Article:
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Publication numberUS472488 A
Publication typeGrant
Publication dateApr 5, 1892
Filing dateOct 10, 1891
Publication numberUS 472488 A, US 472488A, US-A-472488, US472488 A, US472488A
InventorsAbneb D. Strong
Export CitationBiBTeX, EndNote, RefMan
External Links: USPTO, USPTO Assignment, Espacenet
Self-cleaning cistern
US 472488 A
Abstract  available in
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Claims  available in
Description  (OCR text may contain errors)

(No Model.)

A.D.STRONG. SELF GLEANING CISTERN.

Patented Apr. 5, 1892.

INVENTEIR- WiTNESEEE UNITED STATES PATENT OFFICE.

ABNER D. STRONG, OF ASHTABULA, OHIO.

SELF-CLEANING Cl STERN.

SPECIFICATION forming part of Letters Patent No. 472,488, dated April 5,1892. Application filed October 10, 1891. Serial No. 408,300. (No model.)

To all whom it may concern:

Be it known that I, ABNER D. STRONG, of Ashtabula, in the county of Ashtabula and State of Ohio, have invented certain new and useful Improvementsin Self-Cleaning Oisterns; and I do hereby declare the following to be a full, clear, and exact description of the invention, such as will enable others skilled in the art to which it pertains to make and .use it, reference being had to the accompanying drawings, which form part of this specification.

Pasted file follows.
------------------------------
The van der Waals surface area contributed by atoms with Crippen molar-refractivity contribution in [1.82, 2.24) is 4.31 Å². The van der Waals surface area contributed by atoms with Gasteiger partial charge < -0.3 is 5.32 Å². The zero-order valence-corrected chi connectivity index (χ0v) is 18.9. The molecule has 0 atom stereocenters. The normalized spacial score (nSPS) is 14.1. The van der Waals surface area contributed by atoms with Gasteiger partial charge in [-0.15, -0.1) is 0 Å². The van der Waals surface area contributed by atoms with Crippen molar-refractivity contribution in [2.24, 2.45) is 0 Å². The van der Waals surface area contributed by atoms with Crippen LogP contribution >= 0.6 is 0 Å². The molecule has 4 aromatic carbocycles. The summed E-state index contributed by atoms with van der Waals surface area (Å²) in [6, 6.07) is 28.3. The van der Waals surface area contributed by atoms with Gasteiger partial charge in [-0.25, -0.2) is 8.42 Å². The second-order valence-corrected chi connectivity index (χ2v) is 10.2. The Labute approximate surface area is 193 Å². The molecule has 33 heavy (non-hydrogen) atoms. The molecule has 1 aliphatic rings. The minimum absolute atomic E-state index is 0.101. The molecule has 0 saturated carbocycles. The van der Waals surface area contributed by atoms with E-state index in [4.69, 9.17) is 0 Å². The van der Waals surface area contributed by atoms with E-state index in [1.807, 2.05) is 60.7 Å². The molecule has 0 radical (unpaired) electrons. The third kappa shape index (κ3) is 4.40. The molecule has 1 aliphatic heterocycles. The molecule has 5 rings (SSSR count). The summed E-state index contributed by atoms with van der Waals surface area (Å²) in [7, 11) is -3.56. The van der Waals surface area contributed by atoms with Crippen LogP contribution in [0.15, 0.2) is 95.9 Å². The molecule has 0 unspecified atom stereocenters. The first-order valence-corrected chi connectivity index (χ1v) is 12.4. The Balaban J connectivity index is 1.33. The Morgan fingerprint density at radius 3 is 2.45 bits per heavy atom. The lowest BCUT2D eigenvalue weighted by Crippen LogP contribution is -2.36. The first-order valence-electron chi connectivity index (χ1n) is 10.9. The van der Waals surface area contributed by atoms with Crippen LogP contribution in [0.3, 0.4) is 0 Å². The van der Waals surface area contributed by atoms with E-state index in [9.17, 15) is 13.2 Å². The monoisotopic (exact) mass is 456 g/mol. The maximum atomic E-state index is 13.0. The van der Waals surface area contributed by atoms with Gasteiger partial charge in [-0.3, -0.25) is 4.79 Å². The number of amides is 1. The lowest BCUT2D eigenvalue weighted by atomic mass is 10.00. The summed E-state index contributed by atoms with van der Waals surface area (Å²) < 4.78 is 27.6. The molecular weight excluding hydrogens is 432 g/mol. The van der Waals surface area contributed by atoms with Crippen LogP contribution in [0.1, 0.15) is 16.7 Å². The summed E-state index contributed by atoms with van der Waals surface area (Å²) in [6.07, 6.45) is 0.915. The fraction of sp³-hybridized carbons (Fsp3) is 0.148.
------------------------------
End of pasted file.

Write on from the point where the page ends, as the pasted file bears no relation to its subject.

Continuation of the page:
My invention relates to improvements in self-cleaning cisterns; and it consists in the construction and arrangement of parts, which will be fully described hereinafter, and pan ticularly referred toin the claims.

The object of my invention is to so construct a cistern or filter that it will automatically clean itself by means of an overflowpipe and to cause all of the precipitated sediment to be collected at the end ofthe overflow-pipe to be carried off with the overflow.

In the drawings, Figure 1 is a vertical section on of a cistern or filter which embodies my invention. Fig. 2 is a plan View of the same with the top removed to show theinner side thereof. Fig. 3 is a vertical section of a cistern Without a filter attached.

A indicates a casing, which is either placed entirely below the ground any desired distance, partly above the ground, or entirely above the ground, as convenience may dietate to suit the particular application thereof. This casing can be made of any desired material and of any required size, as will be readily understood. Supported above the bottom of this casing a short distance upon the radially-extending wings or arms B is an inverted cup 0, as shown in Fig. l, or which may be in the shape of a cone, as shown at C in Fig. 2. As shown in Fig. 1,a filter D, made of any suitable filtering material, rests on a firm support elevated above the bottom of the cistern or casing sufficiently for the overflow-fluid to pass to the lowerend of the overflow-pipe, which is under this support and extends as high as convenience or necessity requires. All the water or other fluid passing into this well or filter is thoroughly cleansed of all impurities.